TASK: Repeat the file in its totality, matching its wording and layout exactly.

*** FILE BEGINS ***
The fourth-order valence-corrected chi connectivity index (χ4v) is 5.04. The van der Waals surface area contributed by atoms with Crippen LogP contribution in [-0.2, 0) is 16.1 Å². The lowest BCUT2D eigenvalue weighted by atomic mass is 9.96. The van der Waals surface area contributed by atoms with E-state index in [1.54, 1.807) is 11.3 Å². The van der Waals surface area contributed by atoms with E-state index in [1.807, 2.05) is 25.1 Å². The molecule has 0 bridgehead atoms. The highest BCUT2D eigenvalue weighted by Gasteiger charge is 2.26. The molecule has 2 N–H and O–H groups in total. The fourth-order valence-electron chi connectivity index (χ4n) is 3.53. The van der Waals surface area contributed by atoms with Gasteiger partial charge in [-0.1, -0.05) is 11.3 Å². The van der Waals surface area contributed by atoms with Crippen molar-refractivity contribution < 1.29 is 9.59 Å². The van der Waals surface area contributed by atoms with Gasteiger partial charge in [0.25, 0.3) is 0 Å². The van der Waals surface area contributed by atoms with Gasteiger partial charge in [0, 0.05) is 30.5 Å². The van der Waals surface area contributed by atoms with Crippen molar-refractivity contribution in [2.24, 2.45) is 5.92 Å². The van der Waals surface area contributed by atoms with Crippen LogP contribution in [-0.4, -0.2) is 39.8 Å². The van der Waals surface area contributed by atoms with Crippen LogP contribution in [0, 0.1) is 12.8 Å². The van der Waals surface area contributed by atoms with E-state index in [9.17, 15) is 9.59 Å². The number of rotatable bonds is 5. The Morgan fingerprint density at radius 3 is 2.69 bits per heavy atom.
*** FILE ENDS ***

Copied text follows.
The fourth-order valence-corrected chi connectivity index (χ4v) is 5.04. The van der Waals surface area contributed by atoms with Crippen LogP contribution in [-0.2, 0) is 16.1 Å². The lowest BCUT2D eigenvalue weighted by atomic mass is 9.96. The van der Waals surface area contributed by atoms with E-state index in [1.54, 1.807) is 11.3 Å². The van der Waals surface area contributed by atoms with E-state index in [1.807, 2.05) is 25.1 Å². The molecule has 0 bridgehead atoms. The highest BCUT2D eigenvalue weighted by Gasteiger charge is 2.26. The molecule has 2 N–H and O–H groups in total. The fourth-order valence-electron chi connectivity index (χ4n) is 3.53. The van der Waals surface area contributed by atoms with Gasteiger partial charge in [-0.1, -0.05) is 11.3 Å². The van der Waals surface area contributed by atoms with Crippen molar-refractivity contribution < 1.29 is 9.59 Å². The van der Waals surface area contributed by atoms with Gasteiger partial charge in [0.25, 0.3) is 0 Å². The van der Waals surface area contributed by atoms with Gasteiger partial charge in [0, 0.05) is 30.5 Å². The van der Waals surface area contributed by atoms with Crippen molar-refractivity contribution in [2.24, 2.45) is 5.92 Å². The van der Waals surface area contributed by atoms with Crippen LogP contribution in [-0.4, -0.2) is 39.8 Å². The van der Waals surface area contributed by atoms with Crippen LogP contribution in [0, 0.1) is 12.8 Å². The van der Waals surface area contributed by atoms with E-state index in [9.17, 15) is 9.59 Å². The number of rotatable bonds is 5. The Morgan fingerprint density at radius 3 is 2.69 bits per heavy atom.